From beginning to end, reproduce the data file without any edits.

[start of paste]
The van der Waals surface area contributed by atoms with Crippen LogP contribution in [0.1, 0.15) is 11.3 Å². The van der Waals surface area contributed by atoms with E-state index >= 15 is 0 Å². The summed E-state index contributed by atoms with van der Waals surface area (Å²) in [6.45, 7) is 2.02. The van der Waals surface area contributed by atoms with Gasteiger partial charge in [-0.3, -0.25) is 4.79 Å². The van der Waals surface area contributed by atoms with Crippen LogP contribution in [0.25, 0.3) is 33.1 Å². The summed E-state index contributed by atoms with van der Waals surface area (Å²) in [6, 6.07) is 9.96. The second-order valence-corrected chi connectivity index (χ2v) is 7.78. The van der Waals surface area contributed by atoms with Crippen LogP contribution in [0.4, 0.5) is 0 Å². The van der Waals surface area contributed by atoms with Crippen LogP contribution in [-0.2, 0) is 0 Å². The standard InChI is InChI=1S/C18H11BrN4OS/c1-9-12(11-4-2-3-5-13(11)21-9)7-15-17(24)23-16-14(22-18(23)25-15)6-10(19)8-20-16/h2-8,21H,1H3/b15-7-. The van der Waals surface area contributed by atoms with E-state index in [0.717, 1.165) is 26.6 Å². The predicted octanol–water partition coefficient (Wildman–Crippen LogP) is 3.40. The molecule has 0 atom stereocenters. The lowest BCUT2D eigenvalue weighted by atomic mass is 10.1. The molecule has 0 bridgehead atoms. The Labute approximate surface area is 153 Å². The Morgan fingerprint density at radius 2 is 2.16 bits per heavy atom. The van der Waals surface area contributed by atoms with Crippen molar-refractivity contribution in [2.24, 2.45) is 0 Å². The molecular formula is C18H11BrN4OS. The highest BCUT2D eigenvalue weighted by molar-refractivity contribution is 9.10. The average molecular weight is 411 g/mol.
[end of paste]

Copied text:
The van der Waals surface area contributed by atoms with Crippen LogP contribution in [0.1, 0.15) is 11.3 Å². The van der Waals surface area contributed by atoms with E-state index >= 15 is 0 Å². The summed E-state index contributed by atoms with van der Waals surface area (Å²) in [6.45, 7) is 2.02. The van der Waals surface area contributed by atoms with Gasteiger partial charge in [-0.3, -0.25) is 4.79 Å². The van der Waals surface area contributed by atoms with Crippen LogP contribution in [0.25, 0.3) is 33.1 Å². The summed E-state index contributed by atoms with van der Waals surface area (Å²) in [6, 6.07) is 9.96. The second-order valence-corrected chi connectivity index (χ2v) is 7.78. The van der Waals surface area contributed by atoms with Crippen LogP contribution in [0.4, 0.5) is 0 Å². The van der Waals surface area contributed by atoms with Crippen LogP contribution in [-0.2, 0) is 0 Å². The standard InChI is InChI=1S/C18H11BrN4OS/c1-9-12(11-4-2-3-5-13(11)21-9)7-15-17(24)23-16-14(22-18(23)25-15)6-10(19)8-20-16/h2-8,21H,1H3/b15-7-. The van der Waals surface area contributed by atoms with E-state index in [0.717, 1.165) is 26.6 Å². The predicted octanol–water partition coefficient (Wildman–Crippen LogP) is 3.40. The molecule has 0 atom stereocenters. The lowest BCUT2D eigenvalue weighted by atomic mass is 10.1. The molecule has 0 bridgehead atoms. The Labute approximate surface area is 153 Å². The Morgan fingerprint density at radius 2 is 2.16 bits per heavy atom. The van der Waals surface area contributed by atoms with Crippen molar-refractivity contribution in [2.24, 2.45) is 0 Å². The molecular formula is C18H11BrN4OS. The highest BCUT2D eigenvalue weighted by molar-refractivity contribution is 9.10. The average molecular weight is 411 g/mol.